If we compete against others… – well, in short, everyone loses. No matter what it looks like in the shorter-term, everyone loses.
[Except for the scavengers and parasites, of course. And yes, we all know who they are in business. Except we’re so often required to pretend that we don’t, and that they’re not. Oh well.]
And there’s no way round any of that: all of that comes from the real nature of power itself.
So if we’re going to compete – and in business, we’re going to want to compete, and also often have to compete – then we have to compete with others, not against them. Because if we don’t, we’re going lose – even, or perhaps most, when we seem most to ‘win’.
Which is no doubt somewhat different from what we’d hear in most everyday ideas about ‘business as usual’. But it’s also the only way that works. Which can be kinda tricky – especially in enterprise-architectures and the like, where we do need to deliver something that actually does work. Hmm…
Implications in business-architecture and enterprise-architecture
In architectural terms, what all of this comes down to is one very simple fact:
- every instance of ‘competition-against’, in any form whatsoever, represents an active source for loss of overall effectiveness, and a potential point for catastrophic-collapse of the overall architecture
That applies right up to an overall business-model, onward through design of performance-bonuses of sales, or managers’ resource-allocation, right down to real-time relationships between web-services and code-level conflicts. Competition-with is (usually) good: no doubt about that. Yet every time we allow some form of competition-against to slip through and become embedded in the system-structures, we increase the risk of total system-failure.
Which leads us to one very simple test:
- wherever the architecture includes some form of competition, is it competition-with, or competition-against?
In many cases, perhaps most, we’ll want our architecture to encourage competition-with.
Yet we must eliminate every form of competition-against – otherwise we’re designing an architecture that, by definition, is designed to fail.
And yes, this kind of design is all doable – despite all those conventional delusions about power and the like in ‘business as usual’. We just need to be rigorous about it, that’s all.
There are plenty of examples of how and why this works, at every level of the architecture. For business-architecture, see Joan Magretta’s HBR article referenced above, or Michael Porter’s work on strategy, or Tony Hsieh on customer-service. (For an interesting real-world example, see the small Welsh-border town of Hay-on-Wye, whose core business is built around a ‘competition-with’ web of specialist bookstores.) In the mid-range, see Dan Pink’s work on motivation, perhaps, or John Seddon on service-design. On the factory floor, see Deming’s classic ‘14 Points‘. I’ll admit I don’t know enough current code-level IT to give detailed examples there, but I know plenty of people who could.
It’s all doable. None of this is new, as such; and in itself, none of it is especially difficult, either.
[What is difficult is shifting the mindset – the usual myths of competition, the delusion that we can only ‘win’ by making others lose. That’s hard, true: but it’s also the only way that works.]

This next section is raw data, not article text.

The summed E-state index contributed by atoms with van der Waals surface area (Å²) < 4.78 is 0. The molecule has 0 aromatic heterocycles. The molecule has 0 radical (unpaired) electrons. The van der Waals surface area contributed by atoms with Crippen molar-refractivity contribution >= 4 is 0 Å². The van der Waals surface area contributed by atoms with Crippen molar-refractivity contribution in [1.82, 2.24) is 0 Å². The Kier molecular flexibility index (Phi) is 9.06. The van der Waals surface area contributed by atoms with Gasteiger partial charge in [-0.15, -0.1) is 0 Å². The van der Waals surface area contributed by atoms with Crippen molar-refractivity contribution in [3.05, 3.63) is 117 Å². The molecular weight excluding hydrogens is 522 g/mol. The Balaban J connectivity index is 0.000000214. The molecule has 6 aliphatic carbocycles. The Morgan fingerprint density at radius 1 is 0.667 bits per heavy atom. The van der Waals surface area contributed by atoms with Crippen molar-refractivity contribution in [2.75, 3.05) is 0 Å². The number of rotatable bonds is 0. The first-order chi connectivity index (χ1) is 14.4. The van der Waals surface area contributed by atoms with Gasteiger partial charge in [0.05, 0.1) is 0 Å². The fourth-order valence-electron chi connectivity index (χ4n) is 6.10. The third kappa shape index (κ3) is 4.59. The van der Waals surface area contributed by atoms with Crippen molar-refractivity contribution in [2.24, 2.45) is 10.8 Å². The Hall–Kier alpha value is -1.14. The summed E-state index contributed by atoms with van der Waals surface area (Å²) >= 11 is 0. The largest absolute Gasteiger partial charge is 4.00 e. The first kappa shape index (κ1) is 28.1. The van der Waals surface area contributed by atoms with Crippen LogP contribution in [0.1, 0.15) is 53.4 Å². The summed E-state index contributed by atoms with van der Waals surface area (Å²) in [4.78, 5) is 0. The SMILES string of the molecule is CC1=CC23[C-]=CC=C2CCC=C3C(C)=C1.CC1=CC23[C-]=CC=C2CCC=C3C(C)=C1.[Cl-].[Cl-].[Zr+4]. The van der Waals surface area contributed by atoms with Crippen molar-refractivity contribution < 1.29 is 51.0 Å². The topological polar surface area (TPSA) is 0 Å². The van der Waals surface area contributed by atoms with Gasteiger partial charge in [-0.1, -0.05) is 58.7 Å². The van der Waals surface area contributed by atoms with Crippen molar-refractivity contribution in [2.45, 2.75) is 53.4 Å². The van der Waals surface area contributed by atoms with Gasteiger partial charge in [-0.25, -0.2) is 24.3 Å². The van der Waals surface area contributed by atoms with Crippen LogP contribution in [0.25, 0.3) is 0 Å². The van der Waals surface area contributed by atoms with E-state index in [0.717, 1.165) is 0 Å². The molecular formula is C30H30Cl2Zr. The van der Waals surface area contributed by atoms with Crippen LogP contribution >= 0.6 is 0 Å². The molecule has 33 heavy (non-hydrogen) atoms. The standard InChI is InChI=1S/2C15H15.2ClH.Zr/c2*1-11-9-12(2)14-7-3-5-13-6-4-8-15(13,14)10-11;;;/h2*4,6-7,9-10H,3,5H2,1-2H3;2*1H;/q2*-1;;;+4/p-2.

Architecturally, the only thing that makes it hard is artificial boundaries between segments of the overall system. This is one area where we need a whole-of-system perspective, and where the obsessive IT-centrism of conventional ‘enterprise’-architecture would be far more of a hindrance than a help. For much the same reasons, we need regular business-folk to understand that the overall enterprise runs on a great deal more than just money. But again, all of this is doable.
More to the point, it’s all been done – and proven in practice, too. And since overall it’s quite easy to prove that competition-with is more efficient and effective than competition-against – as can be seen in the bitter farce of the current fights between cellphone-manufacturers, as in Oscar Berg’s first Tweet above – there’s an interesting point that those who don’t ‘get’ the value of competition-with stand to lose ground against their nominal competitors…
There is, however, one serious structural problem of which we need to become very much aware. Competition-with is the only way that works, but sadly a lot of people still believe that they can be ‘the winner’ in any game of competition-against. (And there are plenty of parasites and predators who’ll prop them up in that belief, too. For a while, at least…) There are plenty of businesses that operate that way – as we all know all too well.
Yet unfortunately the game is naturally weighted in a way that props up those delusions. We know that win/win is the only way that works; we know that we can only win if others win too. But if they believe in win/lose, then they’ll be certain that they can only win by ‘making’ others seem to lose. In other words, whenever we come across someone like that, we want them to win, but they want us to lose – which is not a good place for us to be…
In those circumstances – to quote the old children’s-film War Games – “the only way to win is to not play”. So once we do get properly onto competition-with, we cannot engage with anyone who indulges in competition-against – because we will always lose, in one sense or another, whenever that occurs.
[In fact everyone will lose whenever that occurs – but it’s our organisation for which we’re designing the architecture, hence that’s what needs to be our focus here.]
So that test – explicitly excluding any interaction with any form of competition-against – needs to be embedded right the way through every aspect of the architecture, without exception. And yes, that’s hard. But essential. Seriously.
And that’s what’s actually implied, in architectural terms, from those two Tweets above. Interesting, I trust?
Anyway, enough for now, I guess. Comments, anyone?